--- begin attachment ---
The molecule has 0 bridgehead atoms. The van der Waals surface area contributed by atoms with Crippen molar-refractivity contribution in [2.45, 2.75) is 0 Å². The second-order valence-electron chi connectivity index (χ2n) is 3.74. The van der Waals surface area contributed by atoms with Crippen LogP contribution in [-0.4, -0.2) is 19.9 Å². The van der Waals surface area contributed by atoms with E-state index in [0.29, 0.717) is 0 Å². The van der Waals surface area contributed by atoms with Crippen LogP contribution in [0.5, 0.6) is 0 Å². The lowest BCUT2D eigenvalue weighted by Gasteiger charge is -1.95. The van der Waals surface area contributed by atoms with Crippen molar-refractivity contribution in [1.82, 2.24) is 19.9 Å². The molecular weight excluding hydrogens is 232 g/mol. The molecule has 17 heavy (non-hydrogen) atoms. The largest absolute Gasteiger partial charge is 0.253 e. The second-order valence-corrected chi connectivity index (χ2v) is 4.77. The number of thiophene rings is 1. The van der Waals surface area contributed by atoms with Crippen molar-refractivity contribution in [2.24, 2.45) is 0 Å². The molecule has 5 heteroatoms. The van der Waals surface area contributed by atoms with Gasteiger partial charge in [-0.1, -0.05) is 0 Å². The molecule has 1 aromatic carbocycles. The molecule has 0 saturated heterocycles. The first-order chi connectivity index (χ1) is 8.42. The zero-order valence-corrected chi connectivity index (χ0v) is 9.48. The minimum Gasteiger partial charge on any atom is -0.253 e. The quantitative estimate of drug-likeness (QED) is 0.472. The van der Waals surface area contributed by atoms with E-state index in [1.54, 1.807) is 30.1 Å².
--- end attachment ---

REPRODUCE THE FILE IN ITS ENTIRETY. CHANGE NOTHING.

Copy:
The molecule has 0 bridgehead atoms. The van der Waals surface area contributed by atoms with Crippen molar-refractivity contribution in [2.45, 2.75) is 0 Å². The second-order valence-electron chi connectivity index (χ2n) is 3.74. The van der Waals surface area contributed by atoms with Crippen LogP contribution in [-0.4, -0.2) is 19.9 Å². The van der Waals surface area contributed by atoms with E-state index in [0.29, 0.717) is 0 Å². The van der Waals surface area contributed by atoms with Crippen LogP contribution in [0.5, 0.6) is 0 Å². The lowest BCUT2D eigenvalue weighted by Gasteiger charge is -1.95. The van der Waals surface area contributed by atoms with Crippen molar-refractivity contribution in [1.82, 2.24) is 19.9 Å². The molecular weight excluding hydrogens is 232 g/mol. The molecule has 17 heavy (non-hydrogen) atoms. The largest absolute Gasteiger partial charge is 0.253 e. The second-order valence-corrected chi connectivity index (χ2v) is 4.77. The number of thiophene rings is 1. The van der Waals surface area contributed by atoms with Crippen molar-refractivity contribution in [2.24, 2.45) is 0 Å². The molecule has 5 heteroatoms. The van der Waals surface area contributed by atoms with Gasteiger partial charge in [-0.1, -0.05) is 0 Å². The molecule has 1 aromatic carbocycles. The molecule has 0 saturated heterocycles. The first-order chi connectivity index (χ1) is 8.42. The zero-order valence-corrected chi connectivity index (χ0v) is 9.48. The minimum Gasteiger partial charge on any atom is -0.253 e. The quantitative estimate of drug-likeness (QED) is 0.472. The van der Waals surface area contributed by atoms with E-state index in [1.54, 1.807) is 30.1 Å².